Today more than ever, love is in order.
As an Iranian-American Muslim woman of color living with a disability, I grieve for our country given the results of the latest presidential election. I was born in the United States. I love this nation. I have studied its laws and its flaws. As an author, attorney and activist, I have fought with my words and actions to make it a better place. But only recently have I come to realize that fighting isn’t enough. Love is in order.
As a longtime activist, I have spent decades fighting for justice and equality, often at a personal cost. I have received hate mail, death threats, rape threats and a seemingly endless array of nasty tweets, comments and Facebook messages. But worse than any of these has been the fact that for many years, my activism has often come exclusively from a place of ire and isolation. Today, I still ache and anger when I encounter injustice and bigotry. I still write, speak and show up in the street to protest it.
But something fundamental has changed for me as an activist and as a human being lately, something that has allowed me to survive this vicious and divisive political era, sometimes in tears, but with my heart intact. Today, I prioritize love.
For two years now, I have been on a delightfully peculiar pilgrimage of my own making, studying an ancient mystic Persian poet who has fundamentally changed my modern manic life.
Immersing myself in the verses of the 13th-century Sufi poet, Rumi, I’ve become reacquainted with timeless teachings in my own faith and culture that transcend both. Rumi advises,
Love’s nation of origin is separate from all creeds.
For the lovers, God comprises all religions and nationalities.
As a mystic, Rumi eschews borders, separations and divisions. Instead, he embraces unity, connectedness, and love. For him, ego is the ultimate saboteur. It makes us small and insecure, prone to arrogance and impermeable to love. It prevents us from connecting with each other and distances us from the Beloved—Who, ironically enough, rests within us.
Along this pilgrimage, I am learning to appreciate and implement Rumi’s teachings under the expert tutelage of my 71-year-old father. For both of us, it has been an adventure like none other—to the point that now, in the midst of writing a book about the experience, I can’t help but find Rumi everywhere. Today especially, I couldn’t feel more grateful for this new habit.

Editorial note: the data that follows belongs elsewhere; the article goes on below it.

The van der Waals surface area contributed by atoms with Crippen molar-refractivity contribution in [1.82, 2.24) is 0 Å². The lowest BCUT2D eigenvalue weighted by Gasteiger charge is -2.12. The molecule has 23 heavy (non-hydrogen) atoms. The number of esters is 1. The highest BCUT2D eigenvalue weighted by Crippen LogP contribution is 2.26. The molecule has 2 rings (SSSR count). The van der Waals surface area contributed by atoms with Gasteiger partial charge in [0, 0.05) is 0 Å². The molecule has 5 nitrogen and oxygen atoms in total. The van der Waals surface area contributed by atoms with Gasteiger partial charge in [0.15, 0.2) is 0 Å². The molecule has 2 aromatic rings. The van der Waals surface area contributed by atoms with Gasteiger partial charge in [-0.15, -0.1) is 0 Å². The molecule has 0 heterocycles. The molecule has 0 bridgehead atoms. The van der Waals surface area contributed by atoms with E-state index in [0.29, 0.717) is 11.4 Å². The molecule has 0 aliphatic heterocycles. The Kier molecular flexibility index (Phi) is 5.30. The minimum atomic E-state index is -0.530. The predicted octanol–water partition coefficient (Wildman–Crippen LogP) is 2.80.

Upon hearing the election results, like so many around the world, I was shocked and appalled. I cried. I prayed. I paced. Soon enough though, true to form, Rumi came to my rescue. His words provided solace and succor in a moment of deep distress. You see, pretty much every part of my body, mind and soul experiences Donald Trump—that emotionally stunted xenophobic narcissist turned reality television star turned President-elect—as a visceral threat, ego incarnate.
But Rumi has given me an opportunity to cope with this threat and the desperation it has evoked: a chance to implement one of the many lessons I’ve learned on my perpetual pilgrimage, a journey into the past that could be neither more relevant nor more reassuring in the present.
In his six-volume masterpiece of more than 25,000 rhyming couplets, The Masnavi, Rumi counsels us thus:
Welcome every guest, no matter how grotesque.
Be as hospitable to calamity as to ecstasy, to anxiety as to tranquility.
Today’s misery sweeps your home clean, making way for tomorrow’s felicity.
And so today, I try to welcome the calamity known as Donald Trump and all the anxiety he evokes—in the hopes that he will inadvertently sweep our country clean of bigotry—presumably and paradoxically by bringing its horrifying consequences to life.
Considering the fact that so many Americans voted for this man, it’s clear that his vicious vitriol (often directed squarely at people who share my religion, gender and/or skin tone) represents a much wider problem in American society, one Rumi specialized in treating: disaffection.
Broken down, “dis” means “apart” or “away,” and affection means “love.” The implications of this sentiment, thus, spread far beyond politics. On so many levels, many of us have distanced ourselves from love. Our only hope for recovery—culturally, politically, personally and spiritually—is to reverse course. That is, to draw ourselves nearer to love and to draw our love nearer to those who lack it. In Rumi’s words:
If you’re in love with Love, don’t be bashful. Be brave and plant your flag.
So consider this me planting my flag in the middle of a disaster zone and inviting you to do the same—for today, more than ever, love is in order.